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Pernicious Anaemia Society
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Below range b12 - advice needed

Hello all,

I'm posting on behalf of my brother who had some private blood tests done to look at his thyroid function and all came back normal apart from his very low B12 level and low folate as follows:


VITAMIN B12 - *120 (140-724)

FOLATE (SERUM) - 3.92 (2.91-50)

He isn't a vegan and eats a varied diet so I can't see why his level of B12 is so low. His ferritin level was good which makes me think it's not due to something like an inflamed gut causing it as iron would be hard to absorb too in that case.

I'm wondering whether he might have PA and would like some advice on what to get him to do next. I'm thinking he should go to his GP so they can repeat the blood test along with a full blood count to look for anaemia. Would NHS doctors treat someone with below range B12 like this? Would it be shots or oral supplements?

What other tests would they do for PA?

I told him to look at the symptoms of PA/low B12 to see if he had any and he replied that he'd had pins and needles in his arms for a little while. Is this neurological involvement? I know if he needs B12 shots that he should get more if there is neurological involvement.

Any advice that I could pass on to him would be much appreciated. Thank you!

10 Replies

Hi foxrabbit

Symptoms of B12 deficiency tend to develop slowly and may not be recognised immediately. As the condition worsens, common symptoms include:

Weakness and fatigue

Light-headedness and dizziness

Palpitations and rapid heartbeat

Shortness of breath

A sore tongue that has a red, beefy appearance

Nausea or poor appetite

Weight loss


Yellowish tinge to the skin and eyes

If low levels of B12 remain for a long time, the condition also can lead to irreversible damage to nerve cells, which can cause the following symptoms:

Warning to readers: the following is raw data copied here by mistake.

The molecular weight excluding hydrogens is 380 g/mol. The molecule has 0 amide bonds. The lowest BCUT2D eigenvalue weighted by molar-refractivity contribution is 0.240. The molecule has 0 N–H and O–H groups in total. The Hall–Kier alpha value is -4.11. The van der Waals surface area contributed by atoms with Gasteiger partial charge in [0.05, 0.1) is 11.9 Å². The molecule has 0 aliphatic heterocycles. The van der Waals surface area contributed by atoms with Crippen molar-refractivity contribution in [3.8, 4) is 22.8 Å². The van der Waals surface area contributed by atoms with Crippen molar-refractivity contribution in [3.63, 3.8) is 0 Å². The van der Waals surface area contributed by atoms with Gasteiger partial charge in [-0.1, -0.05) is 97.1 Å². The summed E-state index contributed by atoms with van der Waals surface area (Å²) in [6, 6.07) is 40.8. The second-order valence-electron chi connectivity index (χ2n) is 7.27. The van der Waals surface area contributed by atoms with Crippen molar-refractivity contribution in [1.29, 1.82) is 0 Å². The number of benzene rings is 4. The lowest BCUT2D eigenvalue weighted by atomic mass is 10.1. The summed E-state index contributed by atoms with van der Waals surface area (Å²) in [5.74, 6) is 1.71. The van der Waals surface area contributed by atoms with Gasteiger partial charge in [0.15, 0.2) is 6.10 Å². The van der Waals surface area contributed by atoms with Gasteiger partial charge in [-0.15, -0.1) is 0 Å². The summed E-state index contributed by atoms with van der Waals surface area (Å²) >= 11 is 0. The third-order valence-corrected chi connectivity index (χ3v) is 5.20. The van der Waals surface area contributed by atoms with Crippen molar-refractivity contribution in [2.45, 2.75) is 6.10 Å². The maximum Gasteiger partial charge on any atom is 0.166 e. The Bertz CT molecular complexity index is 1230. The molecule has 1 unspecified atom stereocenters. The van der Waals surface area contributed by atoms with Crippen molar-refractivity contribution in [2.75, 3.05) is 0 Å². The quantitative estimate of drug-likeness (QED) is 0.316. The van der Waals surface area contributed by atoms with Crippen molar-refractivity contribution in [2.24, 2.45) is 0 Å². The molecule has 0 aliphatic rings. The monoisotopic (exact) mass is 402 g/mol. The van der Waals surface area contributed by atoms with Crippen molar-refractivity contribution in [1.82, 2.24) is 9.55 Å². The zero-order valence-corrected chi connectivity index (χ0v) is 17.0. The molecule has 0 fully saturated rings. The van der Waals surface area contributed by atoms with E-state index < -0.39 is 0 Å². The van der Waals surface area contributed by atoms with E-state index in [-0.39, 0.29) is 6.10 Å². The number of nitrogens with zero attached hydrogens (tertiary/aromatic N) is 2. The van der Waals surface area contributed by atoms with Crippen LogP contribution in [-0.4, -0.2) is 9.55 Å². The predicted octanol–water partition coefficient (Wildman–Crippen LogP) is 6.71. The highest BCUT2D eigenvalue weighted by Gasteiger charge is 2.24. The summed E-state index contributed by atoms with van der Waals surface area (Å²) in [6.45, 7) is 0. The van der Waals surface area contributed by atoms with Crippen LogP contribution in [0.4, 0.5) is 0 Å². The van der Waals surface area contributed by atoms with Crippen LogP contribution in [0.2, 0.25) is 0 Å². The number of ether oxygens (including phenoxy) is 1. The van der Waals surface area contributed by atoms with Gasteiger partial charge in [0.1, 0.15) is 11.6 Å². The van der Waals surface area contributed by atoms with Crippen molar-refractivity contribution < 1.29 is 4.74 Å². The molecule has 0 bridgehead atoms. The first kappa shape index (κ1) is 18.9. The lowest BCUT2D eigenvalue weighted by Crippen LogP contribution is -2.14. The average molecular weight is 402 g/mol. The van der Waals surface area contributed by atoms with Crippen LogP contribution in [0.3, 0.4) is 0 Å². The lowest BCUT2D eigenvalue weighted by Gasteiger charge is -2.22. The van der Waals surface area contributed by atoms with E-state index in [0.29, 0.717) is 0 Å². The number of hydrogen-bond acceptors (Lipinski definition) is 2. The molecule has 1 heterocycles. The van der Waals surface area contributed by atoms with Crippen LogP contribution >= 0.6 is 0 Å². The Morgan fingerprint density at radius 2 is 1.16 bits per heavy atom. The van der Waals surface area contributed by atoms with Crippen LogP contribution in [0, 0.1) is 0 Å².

Numbness and tingling in the hands and feet

Difficulty walking

Muscle weakness


Memory loss




That your brother's B12 and Folate are both low, despite a good diet, may mean he has an absorption problem and if he does have a thyroid problem that may well put him at risk of developing a B12 deficiency.

Is your brother on any medications?

Hopefully your brother's doctor will "accept" the private test results or he may wish to run his own tests one of which would be for Intrinsic Factor Antibodies in order the "rule out" P.A. as the cause of the B12 deficiency.

Ask your brother to make a list of his symptoms and present this to his doctor asking him to treat him according to his symptoms and (perhaps) even start him on loading doses "until there is no further improvement" according to the N.I.C.E guidelines below. Click on the link, then on "Scenario: Management" and scroll down to "Treatment for B12 deficiency"


It is also important that his Folate level is monitored as this is essential to process the B12.

There is a complex interaction between folic acid, vitamin B12 and iron. A deficiency of one may be "masked" by excess of another so the three must always be in balance.

Symptoms of a folate deficiency can include:

symptoms related to anaemia

reduced sense of taste


numbness and tingling in the feet and hands

muscle weakness


Folic acid works closely with vitamin B12 in making red blood cells and helps iron function properly in the body.

I am not a medically trained person but there are others on here who will be able to give you more advice.

I wish you both well


Thank you for responding clivealive!

The doctor who works for the private blood test company only recommended that my brother took a multivitamin to help boost what he called his "slightly low" levels. He didn't recommend any further blood tests at all which I think is incredibly poor advice!

My brother has had periods before where he's been very unwell and had muscle twitching and fatigue and he lost a lot of weight. We have motor neurone disease in our family and a doctor told him it was likely the start of that but luckily he recovered. He's been generally well for a few years now though and isn't on any medication. We have a family history of thyroid problems so I urged him to have his checked as a precaution but it turns out that his thyroid is in good shape which is great.